Gender balance

Candidates for the constituency are not yet finalised but Geoghegan will likely face from female candidates from a number of parties including Fianna Fáil, the Green Party and People Before Profit

There are currently no female TDs in Dublin Bay South and Geoghegan was asked by The Journal whether this represented a problem. 

“I put myself forward for nomination, no other person put themselves forward for nomination. I made my case to the members who were are broad demographic of gender and everything else. I was successful and they’ve supported me,” he said.

A year a year ago my constituency voted to have a Fine Gael voice in Dublin Bay South. And I think we should retain that Fine Gael voice and that’s why I’m putting myself forward.

Varadkar also defended the party’s choice to run a male candidate in the constituency, saying that his party was in power when gender quota were introduced. 

He also pledged that when there is a general election there would be a gender balanced ticket of Fine Gael candidates in the constituency. 

Geoghegan was also asked about his background as a supporter of Lucinda Creighton, the former Fine Gael TD who left the party over its stance on abortion and founded the Renua party. 

It was recently pointed out that Geoghegan was listed as an official with Renua in 2015

He described his work with Creighton as a “personal thing” that ceased when she left the Dáil.  Creighton lost he seat in 2016 when O’Connell was elected.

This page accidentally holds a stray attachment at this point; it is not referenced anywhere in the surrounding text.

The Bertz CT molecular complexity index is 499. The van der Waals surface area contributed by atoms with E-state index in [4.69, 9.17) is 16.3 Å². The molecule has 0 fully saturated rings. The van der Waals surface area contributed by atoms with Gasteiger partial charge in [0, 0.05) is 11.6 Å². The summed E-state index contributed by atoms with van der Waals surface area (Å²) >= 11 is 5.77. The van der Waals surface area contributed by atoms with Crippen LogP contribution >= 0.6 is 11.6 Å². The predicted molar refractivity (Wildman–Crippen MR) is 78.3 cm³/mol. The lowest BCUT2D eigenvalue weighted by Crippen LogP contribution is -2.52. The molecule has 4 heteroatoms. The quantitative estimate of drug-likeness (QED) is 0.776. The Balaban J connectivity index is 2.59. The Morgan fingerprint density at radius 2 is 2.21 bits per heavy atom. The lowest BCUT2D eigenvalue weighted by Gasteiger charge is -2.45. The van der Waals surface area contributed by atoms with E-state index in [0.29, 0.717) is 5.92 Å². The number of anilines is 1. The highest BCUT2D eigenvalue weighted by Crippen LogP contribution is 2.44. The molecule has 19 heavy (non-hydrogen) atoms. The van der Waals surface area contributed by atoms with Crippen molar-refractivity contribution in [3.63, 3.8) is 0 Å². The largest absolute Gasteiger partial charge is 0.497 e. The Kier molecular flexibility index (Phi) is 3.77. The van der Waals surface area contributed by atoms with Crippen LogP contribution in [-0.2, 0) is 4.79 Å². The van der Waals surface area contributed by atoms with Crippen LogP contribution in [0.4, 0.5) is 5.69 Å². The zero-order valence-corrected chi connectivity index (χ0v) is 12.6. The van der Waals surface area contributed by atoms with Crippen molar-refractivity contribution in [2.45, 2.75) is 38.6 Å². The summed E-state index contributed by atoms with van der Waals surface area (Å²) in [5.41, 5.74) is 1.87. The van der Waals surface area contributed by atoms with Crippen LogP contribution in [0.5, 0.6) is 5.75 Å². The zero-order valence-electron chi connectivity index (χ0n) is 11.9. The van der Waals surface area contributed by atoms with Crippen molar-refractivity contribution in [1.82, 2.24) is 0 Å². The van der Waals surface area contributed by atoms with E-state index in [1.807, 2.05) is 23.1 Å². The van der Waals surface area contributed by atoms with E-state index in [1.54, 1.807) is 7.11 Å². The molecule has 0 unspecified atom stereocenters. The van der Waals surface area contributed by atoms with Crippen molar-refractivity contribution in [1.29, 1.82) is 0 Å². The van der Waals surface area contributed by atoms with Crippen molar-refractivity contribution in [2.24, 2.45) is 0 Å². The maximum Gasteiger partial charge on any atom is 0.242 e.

“I was employed by Lucinda Creighton as her parliamentary assistant when she was still a member of Fine Gael,” he said.

During my time as her employee and when I was in my mid to late 20s she established this new party and I stayed along on until she was no longer a TD. After that I was fully sort of re-engaged with Fine Gael and I ran as a councillor in 2019. 

“I was 19 years old. I’ve known her for 15 years and it was really a personal thing. I don’t agree with her social views on on abortion, I voted to repeal the Eighth Amendment myself and I certainly don’t share any of the social views that I suppose that party subsequently became associated with.”

He added that he has “voted what you might describe as liberally in every single referendum that I’ve had an opportunity to vote in, including the citizenship referendum in 2004. I voted against it”. 


Due to new legislation brought in as a result of a 2010 High Court ruling, there is now a deadline within which a vacant Dáil seat must be filled. Current legislation now means that by-elections must be held within six months of a Dáil seat being vacated.

Murphy resigned his seat at the end of last month, meaning the clock is ticking on the holding of the vote, with Varadkar saying today that the options are “July or October”. 

“The way it works is the writ has to be moved in the Dáil, and the writ can’t moved during recess obviously. So it does have to be either option A June/July or option B in October, and we’ll make a decision on that quite soon,” Varadkar said. 

The Tánaiste added that he has to speak to the other party leaders about this but that “we’d definitely prefer a poll in the summer”. 

“That’s actually not our call, we can move the writ in the Dáil but there has to be a vote and the date is set by Minister Darragh O’Brien, so we have to talk to the other party leaders about that and we’ll sort that out in the next couple of weeks.”